Stanford d.school: The Bootcamp Bootleg (2013)

The Bootcamp Bootleg is a working document published through the Hasso Plattner Institute of Design at Stanford (also known as the d.school) that describes the Stanford Design Thinking Process. This process can be used for an innumerable amount of problems that apply to several different kinds of stakeholders and industries. In other words, the Stanford Design Thinking Process applies to adopting competency-based education as well as many other things. Therefore, the process that is described below speaks more generally than the two other processes summarized in this paper.

The Stanford Design Thinking Process follows five sequential “modes” that all build on a human-centered approach grounded in empathy.

Empathize

The Bootcamp Bootleg says that, “as a human-centered designer you need to understand the people for whom you are designing…you must build empathy for who they are and what is important to them” (Stanford, 2013). During this mode of the design process a human-centered designer does three things:

  • Observe the users' context and their behavior.
  • Engage the users, interact and interview them.
  • Immerse yourself in the users' experiences.

Define

After you have immersed yourself in the users' experiences, you analyze and synthesize your “empathy findings” to accomplish two goals:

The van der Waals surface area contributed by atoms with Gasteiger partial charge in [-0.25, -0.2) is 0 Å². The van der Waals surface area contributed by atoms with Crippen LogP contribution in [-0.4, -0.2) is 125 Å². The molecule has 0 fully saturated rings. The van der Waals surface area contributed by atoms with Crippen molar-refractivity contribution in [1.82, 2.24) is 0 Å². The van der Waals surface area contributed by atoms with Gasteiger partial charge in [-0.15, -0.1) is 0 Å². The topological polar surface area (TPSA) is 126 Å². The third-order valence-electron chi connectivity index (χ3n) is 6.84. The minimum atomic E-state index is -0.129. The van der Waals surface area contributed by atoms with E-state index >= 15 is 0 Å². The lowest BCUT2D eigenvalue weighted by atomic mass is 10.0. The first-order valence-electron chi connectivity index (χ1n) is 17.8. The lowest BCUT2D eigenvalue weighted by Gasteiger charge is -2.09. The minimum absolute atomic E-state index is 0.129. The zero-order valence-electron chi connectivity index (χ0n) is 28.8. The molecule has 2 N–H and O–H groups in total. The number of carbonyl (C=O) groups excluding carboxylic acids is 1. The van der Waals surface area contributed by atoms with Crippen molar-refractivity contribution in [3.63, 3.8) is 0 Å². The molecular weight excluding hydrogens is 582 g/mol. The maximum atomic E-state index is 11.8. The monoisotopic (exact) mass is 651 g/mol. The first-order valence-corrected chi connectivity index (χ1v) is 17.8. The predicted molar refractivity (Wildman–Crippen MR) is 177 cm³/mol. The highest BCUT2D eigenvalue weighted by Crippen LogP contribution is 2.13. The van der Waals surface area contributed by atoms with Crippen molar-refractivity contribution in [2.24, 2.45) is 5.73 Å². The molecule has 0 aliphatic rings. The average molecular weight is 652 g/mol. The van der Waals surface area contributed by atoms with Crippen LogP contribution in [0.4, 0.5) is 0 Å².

• Develop a deep understanding of your users and the design space.
  • Write an actionable problem statement: your point of view (POV).

The designer’s POV should provide focus and frames the problem but also fuels the design team’s development of solution concepts that guide your innovation efforts.

Ideate

More focused than a typical brainstorming session, the ideation mode aims to “explore a wide solution space—both a large quantity of ideas and a diversity among those ideas” (Stanford, 2013). The Bootcamp Bootleg continues to advise design teams to be cognizant and differentiate between when you generate ideas and when you evaluate them. During this mode you are searching for solutions that are unexpected and not altogether obvious.

Prototype

This mode takes your design team’s ideas “out of your head and into the physical world” (Stanford, 2013). Here ideas are implemented on a smaller scale with the intended purpose of working out the kinks discovered by physically interacting with the idea. Failure is expected and valued here because it will help you correct issues before scaling the idea.

Test

Similar to the last stages described by Sturgis and Horn, the Test mode is intended to by cyclical, iterative and designed to make the idea better as you react to how it is being implemented. The d.school say to “Prototype as if you know you are right, but test as if you know you’re wrong.”

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